Book Review: Caretaker

Posted May 24, 2016 by lomeraniel in Audiobooks, Review, Science-Fiction, Uncategorized / 0 Comments

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My original Caretaker by Josi Russell audiobook review and many others can be found at Audiobook Reviewer.

Ethan and his pregnant wife embark on a stasis ship traveling to Minea, a new Human colony, making a total of 4000 passengers on board. Ethan is the last one to enter stasis, but just before that, the caretaker, the person who should be awake for the 53 years that takes the trip, suddenly dies. Ethan is locked out of his stasis chamber and must assume the role of caretaker and sacrifice his life in the new world with his wife. He is a linguist and knows nothing about spaceships, which makes things complicated for him. Five years into the trip one of the passengers wakes up, and shortly after they both discover that the ship is headed for a different planet inhabited by a dangerous race.

The premises were really good here. Somebody with no idea about technology gets unexpectedly in charge of a stasis ship for 50 years, renouncing to living his life with his wife. Exploring the spaceship and discovering that the trip is a trap was very exciting, but the way it was executed was a bit disappointing. There is a lot of unnecessary and forced romance in the book, and it also feels unrealistic, taking into account both people’s stories. Reactions and dialogs are unrealistic in general, and this doesn’t make the characters believable. I had in fact troubles to connect to them.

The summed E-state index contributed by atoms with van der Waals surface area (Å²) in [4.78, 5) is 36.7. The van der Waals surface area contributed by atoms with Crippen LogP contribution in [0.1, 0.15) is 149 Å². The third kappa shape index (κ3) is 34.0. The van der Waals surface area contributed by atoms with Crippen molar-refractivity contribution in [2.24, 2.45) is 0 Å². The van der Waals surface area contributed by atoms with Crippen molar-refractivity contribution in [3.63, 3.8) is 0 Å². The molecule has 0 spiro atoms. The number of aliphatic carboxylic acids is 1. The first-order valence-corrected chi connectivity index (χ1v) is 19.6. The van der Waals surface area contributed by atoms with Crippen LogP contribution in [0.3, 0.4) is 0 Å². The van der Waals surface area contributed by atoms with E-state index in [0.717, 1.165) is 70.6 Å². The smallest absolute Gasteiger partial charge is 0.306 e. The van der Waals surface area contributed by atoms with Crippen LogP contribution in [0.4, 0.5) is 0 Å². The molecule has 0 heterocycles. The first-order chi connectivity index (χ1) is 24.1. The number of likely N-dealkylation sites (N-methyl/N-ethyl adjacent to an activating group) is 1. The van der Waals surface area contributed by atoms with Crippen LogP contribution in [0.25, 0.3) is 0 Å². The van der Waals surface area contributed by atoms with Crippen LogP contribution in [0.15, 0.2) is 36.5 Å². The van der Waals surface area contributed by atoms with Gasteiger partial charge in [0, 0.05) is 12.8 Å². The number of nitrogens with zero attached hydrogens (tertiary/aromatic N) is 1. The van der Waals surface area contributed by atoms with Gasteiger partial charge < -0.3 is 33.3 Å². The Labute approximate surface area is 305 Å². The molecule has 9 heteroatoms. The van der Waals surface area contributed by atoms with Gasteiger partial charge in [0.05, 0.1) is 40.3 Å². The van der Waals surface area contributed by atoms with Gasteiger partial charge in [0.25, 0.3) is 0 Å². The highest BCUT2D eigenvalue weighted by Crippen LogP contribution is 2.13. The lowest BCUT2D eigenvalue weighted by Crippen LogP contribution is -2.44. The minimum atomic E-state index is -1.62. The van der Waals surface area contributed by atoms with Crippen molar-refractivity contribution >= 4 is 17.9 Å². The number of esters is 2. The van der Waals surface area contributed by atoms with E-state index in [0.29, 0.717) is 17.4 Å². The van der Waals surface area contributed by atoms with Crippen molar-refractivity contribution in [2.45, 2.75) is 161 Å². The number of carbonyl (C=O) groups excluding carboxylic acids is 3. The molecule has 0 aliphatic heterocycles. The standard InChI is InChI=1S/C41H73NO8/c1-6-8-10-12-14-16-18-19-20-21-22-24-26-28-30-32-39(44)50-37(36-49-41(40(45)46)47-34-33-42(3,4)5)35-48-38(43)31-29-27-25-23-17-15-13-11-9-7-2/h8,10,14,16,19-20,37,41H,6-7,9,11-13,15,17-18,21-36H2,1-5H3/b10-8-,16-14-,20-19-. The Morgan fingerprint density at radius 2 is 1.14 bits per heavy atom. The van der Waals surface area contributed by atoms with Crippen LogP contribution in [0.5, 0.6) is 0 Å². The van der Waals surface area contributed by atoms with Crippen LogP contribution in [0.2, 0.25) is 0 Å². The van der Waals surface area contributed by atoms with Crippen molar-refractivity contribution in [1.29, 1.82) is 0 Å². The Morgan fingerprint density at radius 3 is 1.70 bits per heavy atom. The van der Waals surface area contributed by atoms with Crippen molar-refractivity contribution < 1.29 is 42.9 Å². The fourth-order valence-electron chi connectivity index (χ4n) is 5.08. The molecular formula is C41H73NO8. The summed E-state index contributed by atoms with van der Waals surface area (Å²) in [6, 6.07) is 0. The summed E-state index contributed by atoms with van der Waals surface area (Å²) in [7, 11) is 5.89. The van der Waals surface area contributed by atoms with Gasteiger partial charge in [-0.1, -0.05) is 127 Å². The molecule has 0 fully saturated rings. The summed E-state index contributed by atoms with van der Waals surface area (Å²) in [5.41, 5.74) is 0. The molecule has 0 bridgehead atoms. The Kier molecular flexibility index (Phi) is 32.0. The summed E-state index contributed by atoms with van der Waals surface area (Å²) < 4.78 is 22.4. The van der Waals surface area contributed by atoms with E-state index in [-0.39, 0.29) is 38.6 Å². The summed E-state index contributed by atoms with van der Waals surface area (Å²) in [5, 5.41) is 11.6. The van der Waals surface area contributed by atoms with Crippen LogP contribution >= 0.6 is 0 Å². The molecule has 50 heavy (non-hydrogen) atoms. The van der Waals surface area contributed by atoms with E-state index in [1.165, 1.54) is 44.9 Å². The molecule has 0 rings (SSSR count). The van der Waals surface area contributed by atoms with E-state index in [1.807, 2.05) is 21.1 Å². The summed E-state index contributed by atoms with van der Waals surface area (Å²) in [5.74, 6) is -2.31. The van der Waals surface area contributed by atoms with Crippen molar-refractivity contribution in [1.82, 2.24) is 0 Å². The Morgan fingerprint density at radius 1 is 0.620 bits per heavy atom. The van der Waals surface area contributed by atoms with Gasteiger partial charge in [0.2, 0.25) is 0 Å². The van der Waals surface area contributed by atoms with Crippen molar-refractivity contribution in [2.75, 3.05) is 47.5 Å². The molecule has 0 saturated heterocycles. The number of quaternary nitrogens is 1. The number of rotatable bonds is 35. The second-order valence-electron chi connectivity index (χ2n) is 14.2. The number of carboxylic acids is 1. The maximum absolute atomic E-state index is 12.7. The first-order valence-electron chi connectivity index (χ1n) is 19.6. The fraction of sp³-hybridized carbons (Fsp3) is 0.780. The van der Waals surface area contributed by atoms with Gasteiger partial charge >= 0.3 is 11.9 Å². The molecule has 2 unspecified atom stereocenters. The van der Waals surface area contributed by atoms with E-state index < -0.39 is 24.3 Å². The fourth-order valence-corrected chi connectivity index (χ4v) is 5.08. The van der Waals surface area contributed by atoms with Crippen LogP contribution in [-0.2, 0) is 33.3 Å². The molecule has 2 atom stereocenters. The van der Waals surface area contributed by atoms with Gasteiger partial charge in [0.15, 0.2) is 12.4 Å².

Despite the romance bit I quite enjoyed the first part of the book. The second part, where the alien race appears, was just boring and lacked science. Here the dialogs worsen considerably, and the enemies conversations are artificial and are just used for the author to expose some useful information for Ethan. It is also a very simplistic view, where the good aliens are beautiful and the bad ones are ugly and often called beasts. And there is no science, appearing all a bit magic-like. The two different parts lacked in continuity and felt like two different stories.

Something that bothered me was that Josi Russell has no idea about science, physics, genetics or evolution, something important if you are going to write this kind of book. I find inaccurate science in sci-fiction books very disappointing.

Patrick Lawlor did a good narrating job in general, keeping the story’s interest, but Ethan and Kaia’s voices were not differentiated enough, and there were some confusing moments while on the spaceship. At times I did not know who was talking. The alien’s voices were different enough, but a bit theatrical.

This book is not for hard science fiction lovers but will be interesting enough for those who would like some romance set in space.

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